Personal loss – through death and other tragic means – is paradoxical in that it is both universally shared yet profoundly isolating. Although still young, I have experienced many personal losses over the years, most notably that of my older sister Nicole. Among the few things that provide comfort are the photographs and home videos of my family’s past. I explore how memories are intrinsically tied to images and objects and how they can idealize as well as outlive the memories that they contain.
My work engages the subject of loss and trauma via the visual artifacts of remembrance. This is achieved though a digital process of glitching, stretching, and morphing the image to create a rebirth in the image, memory, and individual that has been lost. These glitched images are often painted to further a sense of permanence and importance. In other works, the photograph is painted on directly with vibrant abstraction as a tribute or metamorphosis exuding an aura around these figures.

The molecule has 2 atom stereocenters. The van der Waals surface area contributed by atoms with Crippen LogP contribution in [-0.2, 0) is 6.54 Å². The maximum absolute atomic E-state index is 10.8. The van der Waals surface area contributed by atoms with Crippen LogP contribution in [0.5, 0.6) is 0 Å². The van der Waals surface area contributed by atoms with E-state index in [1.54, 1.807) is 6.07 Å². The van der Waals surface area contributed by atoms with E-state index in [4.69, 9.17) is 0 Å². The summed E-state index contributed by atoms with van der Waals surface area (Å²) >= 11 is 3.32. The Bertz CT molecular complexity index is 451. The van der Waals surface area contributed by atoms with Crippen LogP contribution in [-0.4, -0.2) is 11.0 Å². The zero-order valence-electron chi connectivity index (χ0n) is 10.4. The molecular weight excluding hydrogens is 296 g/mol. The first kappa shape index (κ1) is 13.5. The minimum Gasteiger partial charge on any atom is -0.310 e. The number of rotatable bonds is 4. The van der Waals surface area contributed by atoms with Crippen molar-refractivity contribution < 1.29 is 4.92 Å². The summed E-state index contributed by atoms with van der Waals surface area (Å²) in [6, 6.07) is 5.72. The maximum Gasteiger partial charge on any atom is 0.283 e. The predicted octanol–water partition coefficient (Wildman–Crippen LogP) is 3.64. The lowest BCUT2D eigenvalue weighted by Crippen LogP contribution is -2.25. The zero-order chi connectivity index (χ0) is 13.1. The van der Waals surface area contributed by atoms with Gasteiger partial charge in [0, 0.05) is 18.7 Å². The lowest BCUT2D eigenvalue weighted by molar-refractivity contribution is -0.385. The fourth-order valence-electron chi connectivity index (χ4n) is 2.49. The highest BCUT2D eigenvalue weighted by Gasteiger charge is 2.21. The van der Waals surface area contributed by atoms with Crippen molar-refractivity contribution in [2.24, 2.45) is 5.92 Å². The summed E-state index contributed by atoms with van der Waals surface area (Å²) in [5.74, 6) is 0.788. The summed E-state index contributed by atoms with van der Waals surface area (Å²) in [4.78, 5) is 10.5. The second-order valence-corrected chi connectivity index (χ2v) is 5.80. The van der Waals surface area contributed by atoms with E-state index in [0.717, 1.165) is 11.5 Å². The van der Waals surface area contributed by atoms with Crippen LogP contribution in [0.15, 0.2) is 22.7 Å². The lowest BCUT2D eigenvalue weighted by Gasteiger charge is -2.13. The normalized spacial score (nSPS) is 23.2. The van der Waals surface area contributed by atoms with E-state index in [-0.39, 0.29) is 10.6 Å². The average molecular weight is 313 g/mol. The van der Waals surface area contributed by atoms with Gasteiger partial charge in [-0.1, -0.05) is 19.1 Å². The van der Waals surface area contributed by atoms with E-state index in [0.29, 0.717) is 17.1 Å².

Finally, in other works there are physical installations that act as monuments to these individuals and profound moments in my life, creating a momento mori by using dead technology such as VHS videos that decay and slowly render themselves inoperable. By employing an alchemical approach to painting and other media, I point to the historical presences that surround familiar objects, experiences, and memories and the universal struggle with mortality.